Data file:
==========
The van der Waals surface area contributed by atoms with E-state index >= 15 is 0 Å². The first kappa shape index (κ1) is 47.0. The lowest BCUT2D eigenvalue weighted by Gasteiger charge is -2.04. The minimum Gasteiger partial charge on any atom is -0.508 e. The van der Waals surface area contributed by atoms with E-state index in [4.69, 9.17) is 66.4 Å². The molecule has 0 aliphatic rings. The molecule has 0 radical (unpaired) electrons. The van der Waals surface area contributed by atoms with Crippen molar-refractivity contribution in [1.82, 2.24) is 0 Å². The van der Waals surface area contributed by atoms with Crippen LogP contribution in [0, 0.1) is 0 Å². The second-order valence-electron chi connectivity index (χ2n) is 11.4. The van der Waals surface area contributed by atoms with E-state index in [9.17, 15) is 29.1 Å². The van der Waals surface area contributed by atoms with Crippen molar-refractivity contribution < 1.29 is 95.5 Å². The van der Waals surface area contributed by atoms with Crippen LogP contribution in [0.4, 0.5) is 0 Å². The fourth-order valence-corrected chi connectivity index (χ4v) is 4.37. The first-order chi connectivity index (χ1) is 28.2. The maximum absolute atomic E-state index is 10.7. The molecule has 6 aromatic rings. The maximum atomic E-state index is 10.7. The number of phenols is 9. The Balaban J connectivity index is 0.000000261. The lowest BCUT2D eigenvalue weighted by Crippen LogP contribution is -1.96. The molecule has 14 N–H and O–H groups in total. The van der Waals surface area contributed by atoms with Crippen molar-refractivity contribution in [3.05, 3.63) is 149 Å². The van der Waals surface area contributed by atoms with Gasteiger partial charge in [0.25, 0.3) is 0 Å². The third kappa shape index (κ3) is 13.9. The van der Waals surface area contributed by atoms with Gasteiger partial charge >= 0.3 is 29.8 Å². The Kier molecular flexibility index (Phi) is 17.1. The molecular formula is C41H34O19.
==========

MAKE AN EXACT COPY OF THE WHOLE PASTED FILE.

The van der Waals surface area contributed by atoms with E-state index >= 15 is 0 Å². The first kappa shape index (κ1) is 47.0. The lowest BCUT2D eigenvalue weighted by Gasteiger charge is -2.04. The minimum Gasteiger partial charge on any atom is -0.508 e. The van der Waals surface area contributed by atoms with E-state index in [4.69, 9.17) is 66.4 Å². The molecule has 0 aliphatic rings. The molecule has 0 radical (unpaired) electrons. The van der Waals surface area contributed by atoms with Crippen molar-refractivity contribution in [1.82, 2.24) is 0 Å². The van der Waals surface area contributed by atoms with Crippen LogP contribution in [0, 0.1) is 0 Å². The second-order valence-electron chi connectivity index (χ2n) is 11.4. The van der Waals surface area contributed by atoms with E-state index in [9.17, 15) is 29.1 Å². The van der Waals surface area contributed by atoms with Crippen molar-refractivity contribution < 1.29 is 95.5 Å². The van der Waals surface area contributed by atoms with Crippen LogP contribution in [0.4, 0.5) is 0 Å². The fourth-order valence-corrected chi connectivity index (χ4v) is 4.37. The first-order chi connectivity index (χ1) is 28.2. The maximum absolute atomic E-state index is 10.7. The molecule has 6 aromatic rings. The maximum atomic E-state index is 10.7. The number of phenols is 9. The Balaban J connectivity index is 0.000000261. The lowest BCUT2D eigenvalue weighted by Crippen LogP contribution is -1.96. The molecule has 14 N–H and O–H groups in total. The van der Waals surface area contributed by atoms with Crippen molar-refractivity contribution in [3.05, 3.63) is 149 Å². The van der Waals surface area contributed by atoms with Gasteiger partial charge in [0.25, 0.3) is 0 Å². The third kappa shape index (κ3) is 13.9. The van der Waals surface area contributed by atoms with Gasteiger partial charge >= 0.3 is 29.8 Å². The Kier molecular flexibility index (Phi) is 17.1. The molecular formula is C41H34O19.